Mussels get cooked in the waters of Northern California during July heatwave

Global Business

Recent heatwaves across America and Europe have resulted in sweltering conditions and even several deaths. But it’s also taking a toll on other ecosystems such as sea life. CGTN’s Mark Niu reports.

During the June heat wave, Jackie Sones, research coordinator at the University of California-Davis Bodega Marine Reserve, set out to conduct research at Bodega Bay on the northern California coast.

But to her surprise, she found massive amounts of mussels cooked in their shells.

“Noticed hundreds of dead mussels right away and then I kept continuing along the shoreline and realized there was a very significant event. There were tens of thousands of muscles that had died,“ Sones said. “It’s very rare to see mortality or die-off from muscles from hot air temperatures. But this mortality event is more significant than anything we’ve seen before.”

A month later, as she walks on the coast there’s a clear and constant crunching sound. That’s an indication there are lots of dead mussels.

Sones said roughly 30 percent of the mussels died in two parts of the Bodega Bay Marine Reserve. They’ve also found anecdotal evidence of similar die-offs in other parts along the coast including an hour south in San Francisco.

The heat, a midday low tide and an uncharacteristic lack of cloud coverage formed a recipe for disaster.

Sones hands me a thermocouple temperature-measuring device to use on this typical summer day. It’s a cool 15 degrees Celsius.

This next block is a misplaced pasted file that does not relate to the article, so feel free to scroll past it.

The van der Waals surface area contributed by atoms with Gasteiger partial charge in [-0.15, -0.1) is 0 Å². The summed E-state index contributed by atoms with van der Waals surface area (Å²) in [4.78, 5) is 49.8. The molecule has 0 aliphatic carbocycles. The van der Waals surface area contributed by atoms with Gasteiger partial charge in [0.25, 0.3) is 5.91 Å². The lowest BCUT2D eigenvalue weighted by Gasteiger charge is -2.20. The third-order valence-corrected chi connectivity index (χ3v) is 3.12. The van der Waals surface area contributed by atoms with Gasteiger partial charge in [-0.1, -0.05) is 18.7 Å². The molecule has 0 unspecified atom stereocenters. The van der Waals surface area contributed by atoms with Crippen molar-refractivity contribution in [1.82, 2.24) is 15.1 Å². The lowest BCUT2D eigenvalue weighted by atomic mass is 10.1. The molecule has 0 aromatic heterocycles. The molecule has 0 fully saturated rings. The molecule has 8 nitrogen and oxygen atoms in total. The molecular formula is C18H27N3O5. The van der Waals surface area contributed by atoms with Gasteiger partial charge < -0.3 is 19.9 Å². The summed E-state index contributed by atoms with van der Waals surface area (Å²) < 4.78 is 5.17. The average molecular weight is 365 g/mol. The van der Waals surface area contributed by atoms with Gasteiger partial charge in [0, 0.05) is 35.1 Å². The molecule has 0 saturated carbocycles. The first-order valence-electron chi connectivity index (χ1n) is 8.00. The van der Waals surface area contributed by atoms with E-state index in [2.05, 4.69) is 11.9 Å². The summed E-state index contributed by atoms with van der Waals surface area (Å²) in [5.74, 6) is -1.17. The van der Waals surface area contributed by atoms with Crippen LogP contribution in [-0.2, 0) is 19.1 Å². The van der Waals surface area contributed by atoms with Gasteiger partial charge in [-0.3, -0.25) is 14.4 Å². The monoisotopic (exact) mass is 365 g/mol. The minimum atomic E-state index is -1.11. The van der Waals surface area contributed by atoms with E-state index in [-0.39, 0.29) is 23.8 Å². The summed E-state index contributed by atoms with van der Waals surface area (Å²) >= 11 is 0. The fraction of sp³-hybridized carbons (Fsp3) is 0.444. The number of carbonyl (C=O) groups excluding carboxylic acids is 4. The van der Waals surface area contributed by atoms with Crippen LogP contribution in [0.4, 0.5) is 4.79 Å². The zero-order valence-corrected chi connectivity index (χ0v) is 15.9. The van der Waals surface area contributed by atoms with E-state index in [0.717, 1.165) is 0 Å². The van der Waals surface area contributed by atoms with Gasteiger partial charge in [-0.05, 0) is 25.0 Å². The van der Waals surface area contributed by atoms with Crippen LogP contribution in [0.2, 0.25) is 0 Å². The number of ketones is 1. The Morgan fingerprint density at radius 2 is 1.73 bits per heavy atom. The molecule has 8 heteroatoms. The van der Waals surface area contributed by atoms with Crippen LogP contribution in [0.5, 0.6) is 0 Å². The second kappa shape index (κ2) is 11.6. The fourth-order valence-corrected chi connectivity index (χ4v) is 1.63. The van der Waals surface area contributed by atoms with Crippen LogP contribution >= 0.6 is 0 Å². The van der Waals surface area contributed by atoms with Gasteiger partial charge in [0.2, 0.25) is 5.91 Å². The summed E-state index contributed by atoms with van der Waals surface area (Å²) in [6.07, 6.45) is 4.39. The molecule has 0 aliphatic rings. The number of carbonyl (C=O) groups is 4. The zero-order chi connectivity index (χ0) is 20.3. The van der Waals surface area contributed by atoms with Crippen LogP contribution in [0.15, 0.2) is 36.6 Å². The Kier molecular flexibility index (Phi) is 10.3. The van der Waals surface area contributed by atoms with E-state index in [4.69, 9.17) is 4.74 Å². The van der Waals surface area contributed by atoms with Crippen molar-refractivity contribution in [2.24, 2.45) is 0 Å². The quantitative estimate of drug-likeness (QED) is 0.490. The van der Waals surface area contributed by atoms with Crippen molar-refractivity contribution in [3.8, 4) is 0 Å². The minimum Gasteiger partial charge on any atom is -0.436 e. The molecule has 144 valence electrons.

But when I touch the wire against a mussel’s shell, it immediately rises to more than 27 degrees Celsius. The temperature difference between the air and the shell is great.

“Was this due to climate change’s effect on the jet stream? Cannot really tell. But the likelihood of this occurring seems to be increasing,” said John Largier, Professor of Oceanography at the University of California-Davis. “So if that is the case then climate change will make this sort of event happen more often than it used to. Maybe it used to happen once every 100 years, now it may happen every ten years.”

Largier said the die-off at Bodega Bay is probably representative of a much broader phenomenon that could result in long-term effects.

“The mussel bed itself is like a habitat and it can take a long time to establish,” said Largier. “Secondly, if all the adult mussels die there’s going to be very few babies, very few reproduction of future generations and that will take time to recover.”

Sones points out that mussels are a foundation species.

“They are providing habitat for hundreds of other animals. So a loss of the mussel bed community indicates a loss to the hundreds of other animals throughout the mussel bed,” said Sones. “A loss of mussels could impact snails, crabs, worms, sea anemones, sea cucumbers. There are over 300 species that live within the mussel bed community.”

Researchers said the die-off is far greater than anything they’ve recorded in at least 15 years. They said more research is still needed to understand what’s putting mussels under such extreme conditions.